The lower half shows the stats for the engine design that will be generated by the selected options. Power Output is the power generated by the engine. The total power output from a ship's engines will determine the speed of the ship based on the following formula:
Speed = (Total Engine Output / Class Size) * 1000
So a ship of size 250 with a total engine power of 800 would move at (800/250)*1000 = 3200 km/s
Explosion Chance is the percentage the engine will blow up if damaged, causing a secondary explosion. Efficiency is the fuel efficiency of the engine. As you research fuel efficiency tech, you can design engines that will use less fuel for the same power output. The Thermal Signature is how much heat is generated by the engine. A ship's thermal signature at full speed is the total thermal signature from its engines and this is the value used to detect the ship on thermal sensors. You can design engines with lower thermal signatures by researching Thermal Reduction technology, although they will cost more to build. The Engine Size is 5HS, which is fixed for military engines. You can put as many military engines on a design as you want though. The Engine HTK is the Hit to Kill value for the engine. HTK is the amount of damage that would automatically destroy the engine, 2 in this case. If hit by 1 point of damage there is a 50% chance the engine will be destroyed and a 50% chance it will remain intact. Internal armour can be added to engines to reduce the chance of damage. The Cost and Crew are the Build Point Cost and amount of crew members that will be added to the ship by the addition of one engine. Materials Required is the type of raw materials required for the engine. In this case 3x Duranium and 9x Gallicite. The Development Cost is the research cost required for this design before it can be put into production, in this case 120 Research Points.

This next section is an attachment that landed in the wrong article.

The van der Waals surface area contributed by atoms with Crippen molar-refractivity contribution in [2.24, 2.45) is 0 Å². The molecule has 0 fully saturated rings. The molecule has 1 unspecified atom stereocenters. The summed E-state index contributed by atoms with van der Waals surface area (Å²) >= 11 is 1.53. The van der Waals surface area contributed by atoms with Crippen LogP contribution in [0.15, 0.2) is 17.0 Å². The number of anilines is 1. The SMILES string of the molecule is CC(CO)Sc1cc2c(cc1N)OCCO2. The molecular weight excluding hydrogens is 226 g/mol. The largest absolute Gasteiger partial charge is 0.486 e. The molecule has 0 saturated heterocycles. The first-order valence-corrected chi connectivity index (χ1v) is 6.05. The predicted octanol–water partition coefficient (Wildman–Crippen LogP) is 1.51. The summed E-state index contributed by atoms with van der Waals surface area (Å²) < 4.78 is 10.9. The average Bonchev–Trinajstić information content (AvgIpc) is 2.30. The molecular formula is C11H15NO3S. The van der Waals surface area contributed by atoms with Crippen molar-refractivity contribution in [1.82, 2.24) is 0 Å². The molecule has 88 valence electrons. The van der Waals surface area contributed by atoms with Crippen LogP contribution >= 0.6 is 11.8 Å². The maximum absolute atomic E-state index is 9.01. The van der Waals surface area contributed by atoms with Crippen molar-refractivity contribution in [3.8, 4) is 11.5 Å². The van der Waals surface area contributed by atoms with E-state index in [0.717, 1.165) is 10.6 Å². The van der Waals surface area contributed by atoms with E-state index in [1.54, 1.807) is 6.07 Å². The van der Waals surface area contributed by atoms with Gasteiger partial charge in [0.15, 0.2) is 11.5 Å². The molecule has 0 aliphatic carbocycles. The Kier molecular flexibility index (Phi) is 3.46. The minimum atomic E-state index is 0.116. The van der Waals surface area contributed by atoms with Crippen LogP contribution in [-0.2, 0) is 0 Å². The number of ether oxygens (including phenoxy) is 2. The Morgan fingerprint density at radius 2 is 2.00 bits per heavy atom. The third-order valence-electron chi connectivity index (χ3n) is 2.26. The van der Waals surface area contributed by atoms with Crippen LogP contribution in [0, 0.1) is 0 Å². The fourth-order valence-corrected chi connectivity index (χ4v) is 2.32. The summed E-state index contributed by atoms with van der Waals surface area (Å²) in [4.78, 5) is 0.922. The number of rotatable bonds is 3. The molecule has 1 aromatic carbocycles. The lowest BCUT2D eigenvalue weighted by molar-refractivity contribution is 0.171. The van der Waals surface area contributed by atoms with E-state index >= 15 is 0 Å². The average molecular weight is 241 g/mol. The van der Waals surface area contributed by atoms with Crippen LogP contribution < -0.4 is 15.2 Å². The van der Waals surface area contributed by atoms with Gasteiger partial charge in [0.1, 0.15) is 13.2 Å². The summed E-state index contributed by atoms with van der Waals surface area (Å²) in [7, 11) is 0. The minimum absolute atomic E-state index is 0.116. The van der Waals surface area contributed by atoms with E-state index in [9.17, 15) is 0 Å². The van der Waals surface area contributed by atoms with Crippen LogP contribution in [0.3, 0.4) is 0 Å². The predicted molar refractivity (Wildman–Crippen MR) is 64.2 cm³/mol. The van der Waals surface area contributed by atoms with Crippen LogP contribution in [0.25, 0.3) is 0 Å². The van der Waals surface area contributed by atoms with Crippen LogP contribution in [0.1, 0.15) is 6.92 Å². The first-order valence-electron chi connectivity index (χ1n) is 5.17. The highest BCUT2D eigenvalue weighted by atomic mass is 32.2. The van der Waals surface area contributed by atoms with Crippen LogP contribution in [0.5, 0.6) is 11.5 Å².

The name given to this engine is the Nuclear Thermal Engine E10. You could change this name if you wish before creating the design but leave it for now and press Create. Press Close to shut the Create Research Project window. If the F2 Economics window is still open, close that as well